New York City’s public financing program has been an important part of helping the city’s government reflect the diversity of its residents. In 2021, the program helped elect the city’s most demographically representative council. Women more than doubled their representation to 61 percent, and people of color increased their representation from 51 percent to 67 percent. Ninety-seven percent of these winners received public financing. Candidates of color and female candidates raised as much, on average, as their white and male counterparts.

Maryland’s Montgomery County saw similar benefits this year when its public financing program helped elect an unprecedentedly diverse county council. The council will be majority-female for the first time in four decades and the most racially diverse it has ever been. The new council will include six female members, up from the current total of one. Program participant Kristin Mink will make history as the county’s first Asian American council member. The county executive and two-thirds of council members, including five of the six female council members, participated in the matching program.

Countering the impact of big spending

Public financing programs help candidates run for office and win, and give small donors more clout, even with huge spending by corporations and special interest groups. In Seattle, two-thirds of the publicly financed municipal candidates who faced massive opposition spending by Amazon and other corporations won. In the first cycle of Washington, DC’s Fair Elections Program in 2020, participating candidates tended to outraise and outspend their privately financed counterparts. They also experienced greater electoral success despite not accepting large contributions from wealthy donors, corporations, or PACs.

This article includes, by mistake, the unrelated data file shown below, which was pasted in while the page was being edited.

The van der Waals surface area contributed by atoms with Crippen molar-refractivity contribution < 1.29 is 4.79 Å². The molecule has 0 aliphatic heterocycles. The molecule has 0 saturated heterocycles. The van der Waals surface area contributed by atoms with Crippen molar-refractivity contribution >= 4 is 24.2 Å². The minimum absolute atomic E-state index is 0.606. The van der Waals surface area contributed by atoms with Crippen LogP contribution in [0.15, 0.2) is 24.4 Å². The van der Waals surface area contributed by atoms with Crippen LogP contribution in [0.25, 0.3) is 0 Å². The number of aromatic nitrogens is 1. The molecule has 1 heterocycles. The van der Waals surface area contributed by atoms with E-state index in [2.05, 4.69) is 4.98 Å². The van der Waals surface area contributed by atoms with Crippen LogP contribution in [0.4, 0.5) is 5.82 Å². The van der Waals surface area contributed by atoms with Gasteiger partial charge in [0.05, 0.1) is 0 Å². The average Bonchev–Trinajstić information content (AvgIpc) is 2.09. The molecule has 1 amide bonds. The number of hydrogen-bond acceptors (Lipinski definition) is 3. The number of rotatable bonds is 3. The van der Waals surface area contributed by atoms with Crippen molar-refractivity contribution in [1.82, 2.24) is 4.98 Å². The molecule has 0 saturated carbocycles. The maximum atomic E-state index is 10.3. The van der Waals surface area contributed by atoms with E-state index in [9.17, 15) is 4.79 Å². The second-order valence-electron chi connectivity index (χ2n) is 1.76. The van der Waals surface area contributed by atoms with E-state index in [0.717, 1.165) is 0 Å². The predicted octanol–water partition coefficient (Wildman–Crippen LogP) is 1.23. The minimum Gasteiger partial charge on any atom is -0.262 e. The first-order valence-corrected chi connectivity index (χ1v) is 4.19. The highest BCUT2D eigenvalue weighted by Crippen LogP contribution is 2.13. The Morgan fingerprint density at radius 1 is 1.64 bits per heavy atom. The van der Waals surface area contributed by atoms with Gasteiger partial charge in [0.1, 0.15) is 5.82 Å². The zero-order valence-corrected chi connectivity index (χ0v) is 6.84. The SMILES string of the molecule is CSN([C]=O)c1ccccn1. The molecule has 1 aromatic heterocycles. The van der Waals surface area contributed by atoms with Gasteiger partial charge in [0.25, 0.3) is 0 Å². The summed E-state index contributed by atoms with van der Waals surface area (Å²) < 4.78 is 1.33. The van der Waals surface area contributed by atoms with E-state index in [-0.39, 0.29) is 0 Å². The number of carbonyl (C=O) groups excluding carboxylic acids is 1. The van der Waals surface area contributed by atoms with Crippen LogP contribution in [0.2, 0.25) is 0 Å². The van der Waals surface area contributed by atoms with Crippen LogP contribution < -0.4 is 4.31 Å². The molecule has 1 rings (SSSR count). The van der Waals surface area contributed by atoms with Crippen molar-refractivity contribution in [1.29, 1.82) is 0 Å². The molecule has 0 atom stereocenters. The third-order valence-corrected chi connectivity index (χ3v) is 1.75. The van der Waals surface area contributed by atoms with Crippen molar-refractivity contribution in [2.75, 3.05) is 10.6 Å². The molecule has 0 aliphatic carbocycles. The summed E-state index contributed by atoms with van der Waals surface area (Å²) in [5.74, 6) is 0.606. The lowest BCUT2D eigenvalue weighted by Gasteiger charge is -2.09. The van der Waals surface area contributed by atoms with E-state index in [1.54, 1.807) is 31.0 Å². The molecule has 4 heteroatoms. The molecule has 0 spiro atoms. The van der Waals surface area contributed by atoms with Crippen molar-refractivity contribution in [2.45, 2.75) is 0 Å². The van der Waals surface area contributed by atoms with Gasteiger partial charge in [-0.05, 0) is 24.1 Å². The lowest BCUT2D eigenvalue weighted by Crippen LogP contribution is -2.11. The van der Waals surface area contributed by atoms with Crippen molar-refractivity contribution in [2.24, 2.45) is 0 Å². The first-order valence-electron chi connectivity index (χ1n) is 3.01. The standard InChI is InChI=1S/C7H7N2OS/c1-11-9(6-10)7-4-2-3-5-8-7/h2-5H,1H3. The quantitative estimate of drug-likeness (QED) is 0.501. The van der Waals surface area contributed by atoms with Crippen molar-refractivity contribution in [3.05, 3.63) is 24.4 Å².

The design of New York State’s new matching program will help candidates address the realities of campaigning following Citizens United. The program allows participating candidates to continue to raise unmatched private contributions after reaching the public financing maximum. The public financing law also reduces contribution limits for all candidates. These policy choices reinforce the legislature’s stated intent of ensuring “a government that is accountable to all of the voters of the state regardless of wealth or position.”

Increasing participation and diversity of local small donors

Public financing programs help bring in new and more diverse donors, increasing participation from historically underrepresented communities. A study of Seattle’s voucher program found that the 2021 donor participation rate rose most significantly among Black, Latino, and young voters. Relatedly, in the first cycle of Portland, Oregon’s matching program in 2020, fundraising was much more evenly spread across the city, with more contributions from lower-income neighborhoods. After Berkeley, California’s public financing program went into effect in 2018, contributions from non-Berkeley residents dropped to 10 percent of total fundraising that year, down from 33 percent in 2016.

A Brennan Center report comparing fundraising in comparable districts for the New York City Council and New York State Assembly found that New York City’s matching program fosters greater ties between candidates and their constituents. Publicly financed candidates in 2017 raised 30 percent more of their support from in-district donors than did state candidates running in the same neighborhoods in 2018.

New York State’s matching program builds on the promise of New York City’s, with additional innovations specifically designed to promote local district engagement in a statewide context. The program’s tiered match for legislative candidates provides the most meaningful match to the smallest contributions from district residents. The program also only matches in-district contributions for legislative candidates, giving constituents greater significance in funding campaigns and encouraging candidates to spend more time engaging with them.

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Even as election spending continues to skyrocket, public financing programs provide a much-needed antidote. With New York’s leadership, and amid growing demand across the country for alternatives to the status quo, voters should hope and expect to see this reform continue to spread nationwide.